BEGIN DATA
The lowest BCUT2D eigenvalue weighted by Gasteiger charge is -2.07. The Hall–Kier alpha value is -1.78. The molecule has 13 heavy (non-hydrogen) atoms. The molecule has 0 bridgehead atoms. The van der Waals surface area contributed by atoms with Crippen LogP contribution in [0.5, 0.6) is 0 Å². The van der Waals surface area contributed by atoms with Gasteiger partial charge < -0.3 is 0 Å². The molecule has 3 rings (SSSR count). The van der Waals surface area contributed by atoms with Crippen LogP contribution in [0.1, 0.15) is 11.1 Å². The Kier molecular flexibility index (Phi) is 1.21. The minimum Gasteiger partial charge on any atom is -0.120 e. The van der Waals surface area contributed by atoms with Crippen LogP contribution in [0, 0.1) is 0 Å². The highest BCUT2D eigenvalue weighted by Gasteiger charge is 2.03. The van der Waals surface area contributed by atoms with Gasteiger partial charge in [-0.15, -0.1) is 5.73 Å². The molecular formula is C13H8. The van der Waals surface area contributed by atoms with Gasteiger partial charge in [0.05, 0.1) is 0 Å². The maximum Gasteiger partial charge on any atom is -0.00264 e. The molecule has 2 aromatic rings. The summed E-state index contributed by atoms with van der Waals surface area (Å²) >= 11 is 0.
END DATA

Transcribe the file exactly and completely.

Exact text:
The lowest BCUT2D eigenvalue weighted by Gasteiger charge is -2.07. The Hall–Kier alpha value is -1.78. The molecule has 13 heavy (non-hydrogen) atoms. The molecule has 0 bridgehead atoms. The van der Waals surface area contributed by atoms with Crippen LogP contribution in [0.5, 0.6) is 0 Å². The van der Waals surface area contributed by atoms with Gasteiger partial charge < -0.3 is 0 Å². The molecule has 3 rings (SSSR count). The van der Waals surface area contributed by atoms with Crippen LogP contribution in [0.1, 0.15) is 11.1 Å². The Kier molecular flexibility index (Phi) is 1.21. The minimum Gasteiger partial charge on any atom is -0.120 e. The van der Waals surface area contributed by atoms with Crippen LogP contribution in [0, 0.1) is 0 Å². The highest BCUT2D eigenvalue weighted by Gasteiger charge is 2.03. The van der Waals surface area contributed by atoms with Gasteiger partial charge in [-0.15, -0.1) is 5.73 Å². The molecular formula is C13H8. The van der Waals surface area contributed by atoms with Gasteiger partial charge in [0.05, 0.1) is 0 Å². The maximum Gasteiger partial charge on any atom is -0.00264 e. The molecule has 2 aromatic rings. The summed E-state index contributed by atoms with van der Waals surface area (Å²) >= 11 is 0.